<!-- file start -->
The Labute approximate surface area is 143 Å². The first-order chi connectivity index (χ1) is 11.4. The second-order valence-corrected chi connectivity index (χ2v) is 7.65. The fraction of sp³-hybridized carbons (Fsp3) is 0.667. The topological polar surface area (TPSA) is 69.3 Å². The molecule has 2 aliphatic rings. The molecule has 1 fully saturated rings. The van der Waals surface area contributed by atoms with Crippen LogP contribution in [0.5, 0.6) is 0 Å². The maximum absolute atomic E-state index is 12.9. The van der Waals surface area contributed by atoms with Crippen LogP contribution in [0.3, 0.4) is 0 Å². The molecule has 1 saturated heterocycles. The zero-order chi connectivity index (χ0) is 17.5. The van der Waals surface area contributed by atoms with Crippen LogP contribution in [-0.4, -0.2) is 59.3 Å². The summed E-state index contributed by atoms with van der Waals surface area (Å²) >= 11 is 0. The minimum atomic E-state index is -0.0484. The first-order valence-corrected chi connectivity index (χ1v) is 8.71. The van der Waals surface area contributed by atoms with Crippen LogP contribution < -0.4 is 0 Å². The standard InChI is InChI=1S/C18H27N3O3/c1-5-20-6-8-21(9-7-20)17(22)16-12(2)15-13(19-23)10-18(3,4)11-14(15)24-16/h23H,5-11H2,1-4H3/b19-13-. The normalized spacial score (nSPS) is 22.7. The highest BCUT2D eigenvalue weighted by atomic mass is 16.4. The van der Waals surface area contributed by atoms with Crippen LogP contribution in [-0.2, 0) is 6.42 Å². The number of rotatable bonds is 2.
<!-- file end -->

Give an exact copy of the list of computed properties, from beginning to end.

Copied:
The Labute approximate surface area is 143 Å². The first-order chi connectivity index (χ1) is 11.4. The second-order valence-corrected chi connectivity index (χ2v) is 7.65. The fraction of sp³-hybridized carbons (Fsp3) is 0.667. The topological polar surface area (TPSA) is 69.3 Å². The molecule has 2 aliphatic rings. The molecule has 1 fully saturated rings. The van der Waals surface area contributed by atoms with Crippen LogP contribution in [0.5, 0.6) is 0 Å². The maximum absolute atomic E-state index is 12.9. The van der Waals surface area contributed by atoms with Crippen LogP contribution in [0.3, 0.4) is 0 Å². The molecule has 1 saturated heterocycles. The zero-order chi connectivity index (χ0) is 17.5. The van der Waals surface area contributed by atoms with Crippen LogP contribution in [-0.4, -0.2) is 59.3 Å². The summed E-state index contributed by atoms with van der Waals surface area (Å²) >= 11 is 0. The minimum atomic E-state index is -0.0484. The first-order valence-corrected chi connectivity index (χ1v) is 8.71. The van der Waals surface area contributed by atoms with Crippen LogP contribution < -0.4 is 0 Å². The standard InChI is InChI=1S/C18H27N3O3/c1-5-20-6-8-21(9-7-20)17(22)16-12(2)15-13(19-23)10-18(3,4)11-14(15)24-16/h23H,5-11H2,1-4H3/b19-13-. The normalized spacial score (nSPS) is 22.7. The highest BCUT2D eigenvalue weighted by atomic mass is 16.4. The van der Waals surface area contributed by atoms with Crippen LogP contribution in [-0.2, 0) is 6.42 Å². The number of rotatable bonds is 2.